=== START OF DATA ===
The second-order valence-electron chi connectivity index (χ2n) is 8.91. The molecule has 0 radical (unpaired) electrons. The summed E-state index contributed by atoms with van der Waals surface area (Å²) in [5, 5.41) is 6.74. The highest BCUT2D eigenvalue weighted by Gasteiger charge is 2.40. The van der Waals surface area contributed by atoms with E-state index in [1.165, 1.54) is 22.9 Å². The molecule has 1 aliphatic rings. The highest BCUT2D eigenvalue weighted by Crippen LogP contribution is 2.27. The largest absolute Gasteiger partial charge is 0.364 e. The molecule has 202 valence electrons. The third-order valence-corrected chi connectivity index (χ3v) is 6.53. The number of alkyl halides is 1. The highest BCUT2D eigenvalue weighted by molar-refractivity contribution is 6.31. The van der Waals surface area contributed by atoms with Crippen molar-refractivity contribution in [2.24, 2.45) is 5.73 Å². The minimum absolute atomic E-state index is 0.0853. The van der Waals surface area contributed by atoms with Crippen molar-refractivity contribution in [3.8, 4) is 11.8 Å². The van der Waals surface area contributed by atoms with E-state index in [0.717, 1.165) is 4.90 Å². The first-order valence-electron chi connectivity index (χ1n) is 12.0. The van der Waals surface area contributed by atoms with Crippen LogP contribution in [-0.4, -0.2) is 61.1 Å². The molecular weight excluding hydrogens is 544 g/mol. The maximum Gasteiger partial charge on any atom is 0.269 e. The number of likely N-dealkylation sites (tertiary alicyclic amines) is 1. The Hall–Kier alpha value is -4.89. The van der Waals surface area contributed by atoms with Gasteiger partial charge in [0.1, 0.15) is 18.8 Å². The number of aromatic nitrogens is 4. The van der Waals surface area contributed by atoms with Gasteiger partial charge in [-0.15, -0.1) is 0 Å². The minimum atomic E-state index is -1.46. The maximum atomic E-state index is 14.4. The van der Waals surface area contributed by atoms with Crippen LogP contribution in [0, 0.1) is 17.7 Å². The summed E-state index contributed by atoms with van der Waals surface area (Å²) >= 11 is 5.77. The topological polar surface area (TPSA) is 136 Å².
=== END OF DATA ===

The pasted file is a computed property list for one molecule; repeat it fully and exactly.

The second-order valence-electron chi connectivity index (χ2n) is 8.91. The molecule has 0 radical (unpaired) electrons. The summed E-state index contributed by atoms with van der Waals surface area (Å²) in [5, 5.41) is 6.74. The highest BCUT2D eigenvalue weighted by Gasteiger charge is 2.40. The van der Waals surface area contributed by atoms with E-state index in [1.165, 1.54) is 22.9 Å². The molecule has 1 aliphatic rings. The highest BCUT2D eigenvalue weighted by Crippen LogP contribution is 2.27. The largest absolute Gasteiger partial charge is 0.364 e. The molecule has 202 valence electrons. The third-order valence-corrected chi connectivity index (χ3v) is 6.53. The number of alkyl halides is 1. The highest BCUT2D eigenvalue weighted by molar-refractivity contribution is 6.31. The van der Waals surface area contributed by atoms with Crippen molar-refractivity contribution in [2.24, 2.45) is 5.73 Å². The minimum absolute atomic E-state index is 0.0853. The van der Waals surface area contributed by atoms with Crippen molar-refractivity contribution in [3.8, 4) is 11.8 Å². The van der Waals surface area contributed by atoms with E-state index in [0.717, 1.165) is 4.90 Å². The first-order valence-electron chi connectivity index (χ1n) is 12.0. The van der Waals surface area contributed by atoms with Crippen LogP contribution in [-0.4, -0.2) is 61.1 Å². The molecular weight excluding hydrogens is 544 g/mol. The maximum Gasteiger partial charge on any atom is 0.269 e. The number of likely N-dealkylation sites (tertiary alicyclic amines) is 1. The Hall–Kier alpha value is -4.89. The van der Waals surface area contributed by atoms with Gasteiger partial charge in [0.1, 0.15) is 18.8 Å². The number of aromatic nitrogens is 4. The van der Waals surface area contributed by atoms with Gasteiger partial charge in [-0.15, -0.1) is 0 Å². The minimum atomic E-state index is -1.46. The maximum atomic E-state index is 14.4. The van der Waals surface area contributed by atoms with Crippen LogP contribution in [0, 0.1) is 17.7 Å². The summed E-state index contributed by atoms with van der Waals surface area (Å²) >= 11 is 5.77. The topological polar surface area (TPSA) is 136 Å².